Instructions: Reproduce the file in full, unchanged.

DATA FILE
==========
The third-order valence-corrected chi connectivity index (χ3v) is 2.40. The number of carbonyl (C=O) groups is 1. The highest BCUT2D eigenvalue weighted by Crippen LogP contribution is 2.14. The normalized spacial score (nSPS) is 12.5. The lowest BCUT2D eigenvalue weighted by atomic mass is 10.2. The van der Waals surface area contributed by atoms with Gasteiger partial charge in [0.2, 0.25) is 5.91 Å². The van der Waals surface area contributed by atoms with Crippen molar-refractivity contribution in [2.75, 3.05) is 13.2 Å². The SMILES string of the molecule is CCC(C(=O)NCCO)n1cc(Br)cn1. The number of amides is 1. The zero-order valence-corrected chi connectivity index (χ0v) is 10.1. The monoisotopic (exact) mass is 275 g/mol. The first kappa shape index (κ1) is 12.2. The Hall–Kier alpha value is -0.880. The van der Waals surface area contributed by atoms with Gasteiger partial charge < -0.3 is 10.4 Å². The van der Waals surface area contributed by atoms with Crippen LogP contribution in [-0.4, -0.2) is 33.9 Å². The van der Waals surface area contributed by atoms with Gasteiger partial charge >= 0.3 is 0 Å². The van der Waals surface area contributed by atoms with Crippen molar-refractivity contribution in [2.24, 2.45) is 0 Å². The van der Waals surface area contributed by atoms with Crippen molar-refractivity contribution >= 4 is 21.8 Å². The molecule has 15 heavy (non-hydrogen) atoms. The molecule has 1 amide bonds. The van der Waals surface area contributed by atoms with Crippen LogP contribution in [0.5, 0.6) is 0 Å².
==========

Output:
The third-order valence-corrected chi connectivity index (χ3v) is 2.40. The number of carbonyl (C=O) groups is 1. The highest BCUT2D eigenvalue weighted by Crippen LogP contribution is 2.14. The normalized spacial score (nSPS) is 12.5. The lowest BCUT2D eigenvalue weighted by atomic mass is 10.2. The van der Waals surface area contributed by atoms with Gasteiger partial charge in [0.2, 0.25) is 5.91 Å². The van der Waals surface area contributed by atoms with Crippen molar-refractivity contribution in [2.75, 3.05) is 13.2 Å². The SMILES string of the molecule is CCC(C(=O)NCCO)n1cc(Br)cn1. The number of amides is 1. The zero-order valence-corrected chi connectivity index (χ0v) is 10.1. The monoisotopic (exact) mass is 275 g/mol. The first kappa shape index (κ1) is 12.2. The Hall–Kier alpha value is -0.880. The van der Waals surface area contributed by atoms with Gasteiger partial charge < -0.3 is 10.4 Å². The van der Waals surface area contributed by atoms with Crippen LogP contribution in [-0.4, -0.2) is 33.9 Å². The van der Waals surface area contributed by atoms with Gasteiger partial charge >= 0.3 is 0 Å². The van der Waals surface area contributed by atoms with Crippen molar-refractivity contribution in [2.24, 2.45) is 0 Å². The van der Waals surface area contributed by atoms with Crippen molar-refractivity contribution >= 4 is 21.8 Å². The molecule has 15 heavy (non-hydrogen) atoms. The molecule has 1 amide bonds. The van der Waals surface area contributed by atoms with Crippen LogP contribution in [0.5, 0.6) is 0 Å².